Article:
Discovery in an age of artificial intelligence


Technology will continue to enhance discovery but there is a big gap before we reach artificial intelligence.

The value of scholarly literature today is assessed based on use – whether it is authors citing an article, readers downloading an article, editors seeking a higher impact factor, funders seeking a broad audience, or librarians calculating a cost-per-use. Much of the use today begins with a search on Google Scholar or Google which is often the single largest source of links to articles and comprises far more links than most publisher platforms. Given that search tools are the primary means of discovery today, how is discovery changing as artificial intelligence evolves?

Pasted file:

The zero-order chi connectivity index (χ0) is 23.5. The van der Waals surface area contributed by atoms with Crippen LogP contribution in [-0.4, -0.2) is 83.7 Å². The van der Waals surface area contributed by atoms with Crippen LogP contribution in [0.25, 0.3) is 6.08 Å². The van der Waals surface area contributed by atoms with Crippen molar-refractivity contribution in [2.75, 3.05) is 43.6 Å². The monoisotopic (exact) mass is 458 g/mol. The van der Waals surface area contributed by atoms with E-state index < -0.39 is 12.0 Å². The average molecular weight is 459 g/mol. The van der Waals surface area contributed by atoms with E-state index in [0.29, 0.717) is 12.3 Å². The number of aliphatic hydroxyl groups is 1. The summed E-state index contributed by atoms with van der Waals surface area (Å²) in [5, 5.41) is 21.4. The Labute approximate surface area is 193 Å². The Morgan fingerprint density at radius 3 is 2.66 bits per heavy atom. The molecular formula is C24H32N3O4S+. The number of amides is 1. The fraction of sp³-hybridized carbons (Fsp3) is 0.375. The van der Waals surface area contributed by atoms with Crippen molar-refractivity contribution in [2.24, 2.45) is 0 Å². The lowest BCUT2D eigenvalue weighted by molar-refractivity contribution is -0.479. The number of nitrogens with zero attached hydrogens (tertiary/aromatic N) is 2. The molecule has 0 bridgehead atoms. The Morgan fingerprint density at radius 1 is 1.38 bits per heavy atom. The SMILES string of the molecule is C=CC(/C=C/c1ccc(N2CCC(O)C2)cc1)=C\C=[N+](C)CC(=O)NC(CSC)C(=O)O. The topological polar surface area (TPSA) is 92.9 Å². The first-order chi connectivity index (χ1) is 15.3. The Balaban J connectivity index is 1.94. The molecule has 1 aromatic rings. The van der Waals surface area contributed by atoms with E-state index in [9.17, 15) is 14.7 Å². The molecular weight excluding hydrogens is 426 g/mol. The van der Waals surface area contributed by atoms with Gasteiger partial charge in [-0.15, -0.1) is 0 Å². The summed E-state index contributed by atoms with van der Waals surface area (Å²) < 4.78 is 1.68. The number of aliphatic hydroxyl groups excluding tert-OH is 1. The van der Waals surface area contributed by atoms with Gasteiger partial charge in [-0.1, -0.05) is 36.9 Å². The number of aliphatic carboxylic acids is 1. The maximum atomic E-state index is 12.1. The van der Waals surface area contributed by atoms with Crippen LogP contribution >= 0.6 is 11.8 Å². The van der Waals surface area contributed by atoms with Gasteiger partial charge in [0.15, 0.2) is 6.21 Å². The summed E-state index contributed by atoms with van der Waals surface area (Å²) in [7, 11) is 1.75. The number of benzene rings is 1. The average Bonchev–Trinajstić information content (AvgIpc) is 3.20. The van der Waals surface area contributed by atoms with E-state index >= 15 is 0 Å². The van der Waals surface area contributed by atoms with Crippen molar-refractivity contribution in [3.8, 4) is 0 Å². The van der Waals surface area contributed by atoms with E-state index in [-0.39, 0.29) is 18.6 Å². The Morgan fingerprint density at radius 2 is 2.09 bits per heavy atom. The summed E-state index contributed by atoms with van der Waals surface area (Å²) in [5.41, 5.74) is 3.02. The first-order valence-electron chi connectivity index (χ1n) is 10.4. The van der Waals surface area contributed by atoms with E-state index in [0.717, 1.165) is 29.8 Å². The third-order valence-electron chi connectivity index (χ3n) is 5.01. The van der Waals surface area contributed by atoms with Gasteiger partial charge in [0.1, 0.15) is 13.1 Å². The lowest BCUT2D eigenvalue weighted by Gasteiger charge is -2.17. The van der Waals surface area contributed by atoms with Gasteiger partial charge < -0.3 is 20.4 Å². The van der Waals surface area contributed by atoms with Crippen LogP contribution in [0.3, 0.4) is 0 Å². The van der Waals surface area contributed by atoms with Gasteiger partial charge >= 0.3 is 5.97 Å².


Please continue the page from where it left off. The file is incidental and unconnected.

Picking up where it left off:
In the print environment journal publishers created the content, and other organizations developed the indexes that identified articles by using words in structured vocabularies. When Eugene Garfield created the Citation Indexes in the 1950s, he demonstrated that two articles are more likely to be related when they share many of the same references. This approach to discovering related works is especially useful in emerging fields before a common language is developed.